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y was steep and rugged, and in some places almost bare, the timber having been cut away for firewood. Our pickets occupied the breast works below, while the infantry and artillery were distributed along the crest of the ridge from McFarlan's Gap almost to the mouth of the Chickamauga, a distance of six miles or more.--In addition to the natural strength of the position we had thrown up breastworks along the ridge wherever the ascent is easy. The Federal army was marshalled under Grant, Thomas, Hooker, and Sherman, and did not number less than 85,000 veteran troops. The Confederate army, under Bragg, Hardee, and Breckinridge, did not number half so many. Longstreet's Virginia divisions and other troops had been sent to East Tennessee. Had these been present with their steady leader at the head of them, we should have won a victory gone as complete as our defeat has been. As it was we ought to have won the day, and should had done so if our men had done as well as usual. Possi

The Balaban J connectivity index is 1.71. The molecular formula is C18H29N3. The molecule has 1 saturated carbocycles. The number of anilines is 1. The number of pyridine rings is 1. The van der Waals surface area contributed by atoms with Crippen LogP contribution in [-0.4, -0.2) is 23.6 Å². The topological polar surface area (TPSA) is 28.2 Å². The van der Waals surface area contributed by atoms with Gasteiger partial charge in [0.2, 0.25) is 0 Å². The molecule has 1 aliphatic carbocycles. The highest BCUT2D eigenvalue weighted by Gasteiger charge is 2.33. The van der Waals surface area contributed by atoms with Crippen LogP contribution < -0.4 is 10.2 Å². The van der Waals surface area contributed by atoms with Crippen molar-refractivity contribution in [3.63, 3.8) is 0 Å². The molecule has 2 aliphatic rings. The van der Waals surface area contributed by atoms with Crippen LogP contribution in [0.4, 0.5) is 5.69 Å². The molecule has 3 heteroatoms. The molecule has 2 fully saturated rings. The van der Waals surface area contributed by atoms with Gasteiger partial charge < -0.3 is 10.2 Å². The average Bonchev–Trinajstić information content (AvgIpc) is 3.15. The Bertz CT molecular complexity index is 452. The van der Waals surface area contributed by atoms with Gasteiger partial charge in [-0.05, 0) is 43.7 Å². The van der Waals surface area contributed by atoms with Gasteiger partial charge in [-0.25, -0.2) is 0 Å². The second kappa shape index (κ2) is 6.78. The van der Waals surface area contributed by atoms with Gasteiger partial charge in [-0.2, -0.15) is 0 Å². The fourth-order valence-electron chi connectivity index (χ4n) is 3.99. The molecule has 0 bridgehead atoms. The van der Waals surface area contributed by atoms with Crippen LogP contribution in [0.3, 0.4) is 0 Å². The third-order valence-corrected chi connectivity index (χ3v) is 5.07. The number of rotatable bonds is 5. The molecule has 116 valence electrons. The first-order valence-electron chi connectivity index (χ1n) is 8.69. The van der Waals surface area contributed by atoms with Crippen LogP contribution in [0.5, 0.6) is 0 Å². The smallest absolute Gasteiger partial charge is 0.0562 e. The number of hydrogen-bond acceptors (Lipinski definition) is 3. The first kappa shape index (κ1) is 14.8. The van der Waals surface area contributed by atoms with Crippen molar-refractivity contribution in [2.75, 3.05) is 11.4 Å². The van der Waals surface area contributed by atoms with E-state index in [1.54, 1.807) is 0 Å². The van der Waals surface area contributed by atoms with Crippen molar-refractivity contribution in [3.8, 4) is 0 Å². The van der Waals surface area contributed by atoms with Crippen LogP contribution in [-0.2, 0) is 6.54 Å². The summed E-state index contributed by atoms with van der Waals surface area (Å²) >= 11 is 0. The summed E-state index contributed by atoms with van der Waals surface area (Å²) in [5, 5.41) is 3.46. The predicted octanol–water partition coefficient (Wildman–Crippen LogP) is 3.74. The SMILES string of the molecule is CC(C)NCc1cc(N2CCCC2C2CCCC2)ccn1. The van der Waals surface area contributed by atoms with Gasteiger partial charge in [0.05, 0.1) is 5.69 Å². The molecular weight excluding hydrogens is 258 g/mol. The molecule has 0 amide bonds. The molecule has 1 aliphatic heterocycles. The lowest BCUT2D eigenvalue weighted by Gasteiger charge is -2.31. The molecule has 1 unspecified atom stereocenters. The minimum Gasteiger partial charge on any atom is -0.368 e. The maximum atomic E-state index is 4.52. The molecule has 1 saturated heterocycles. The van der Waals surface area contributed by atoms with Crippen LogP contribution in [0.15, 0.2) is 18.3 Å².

The route to Atlanta. --It would appear from the following excerpt from the Louisville Journal of a recent date that Prentice thinks that Thomas's trouble would only have commenced when Bragg should have fallen back to Atlanta. A telegraphic report from Chattanooga is that Bragg's army is retreating in the direction of Rome and Atlanta. This may or may not be true. Atlanta is a powerful position, more powerful even than Chattanooga, and it would unquestionably be held for a considerable time against our troops by a far interior force. Gen. Thomas would have to advance slowly upon Atlanta, for the railroad would of course be destroyed in the front, and he would be getting further and further from his base of supplies which he already obtains with much difficulty and delay. A most serious trouble is, that the rebels have great facilities for interchanging forces between Tennessee and Virginia, and even to do this without our knowledge, whilst no corresponding faciliti